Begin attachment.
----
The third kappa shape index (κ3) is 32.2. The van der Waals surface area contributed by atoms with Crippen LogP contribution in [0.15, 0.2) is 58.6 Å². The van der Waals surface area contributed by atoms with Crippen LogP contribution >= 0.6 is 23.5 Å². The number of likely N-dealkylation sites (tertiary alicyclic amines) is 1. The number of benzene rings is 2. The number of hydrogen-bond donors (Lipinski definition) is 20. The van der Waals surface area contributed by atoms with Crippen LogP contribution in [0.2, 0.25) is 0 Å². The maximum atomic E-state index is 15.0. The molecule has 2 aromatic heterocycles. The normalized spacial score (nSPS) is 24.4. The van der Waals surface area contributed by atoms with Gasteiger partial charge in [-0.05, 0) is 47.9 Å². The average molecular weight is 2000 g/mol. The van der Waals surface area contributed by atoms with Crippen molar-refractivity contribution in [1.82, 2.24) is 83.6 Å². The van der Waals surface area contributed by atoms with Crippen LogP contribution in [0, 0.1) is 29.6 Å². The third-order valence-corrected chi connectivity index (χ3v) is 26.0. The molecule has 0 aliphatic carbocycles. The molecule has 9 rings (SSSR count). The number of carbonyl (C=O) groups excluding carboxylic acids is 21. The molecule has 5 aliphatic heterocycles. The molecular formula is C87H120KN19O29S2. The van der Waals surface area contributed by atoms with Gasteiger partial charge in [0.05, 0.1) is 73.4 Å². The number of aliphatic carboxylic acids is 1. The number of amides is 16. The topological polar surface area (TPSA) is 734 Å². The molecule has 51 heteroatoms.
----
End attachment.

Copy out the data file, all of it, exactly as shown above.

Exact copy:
The third kappa shape index (κ3) is 32.2. The van der Waals surface area contributed by atoms with Crippen LogP contribution in [0.15, 0.2) is 58.6 Å². The van der Waals surface area contributed by atoms with Crippen LogP contribution >= 0.6 is 23.5 Å². The number of likely N-dealkylation sites (tertiary alicyclic amines) is 1. The number of benzene rings is 2. The number of hydrogen-bond donors (Lipinski definition) is 20. The van der Waals surface area contributed by atoms with Crippen LogP contribution in [0.2, 0.25) is 0 Å². The maximum atomic E-state index is 15.0. The molecule has 2 aromatic heterocycles. The normalized spacial score (nSPS) is 24.4. The van der Waals surface area contributed by atoms with Gasteiger partial charge in [-0.05, 0) is 47.9 Å². The average molecular weight is 2000 g/mol. The van der Waals surface area contributed by atoms with Crippen molar-refractivity contribution in [1.82, 2.24) is 83.6 Å². The van der Waals surface area contributed by atoms with Crippen LogP contribution in [0, 0.1) is 29.6 Å². The third-order valence-corrected chi connectivity index (χ3v) is 26.0. The molecule has 0 aliphatic carbocycles. The molecule has 9 rings (SSSR count). The number of carbonyl (C=O) groups excluding carboxylic acids is 21. The molecule has 5 aliphatic heterocycles. The molecular formula is C87H120KN19O29S2. The van der Waals surface area contributed by atoms with Gasteiger partial charge in [0.05, 0.1) is 73.4 Å². The number of aliphatic carboxylic acids is 1. The number of amides is 16. The topological polar surface area (TPSA) is 734 Å². The molecule has 51 heteroatoms.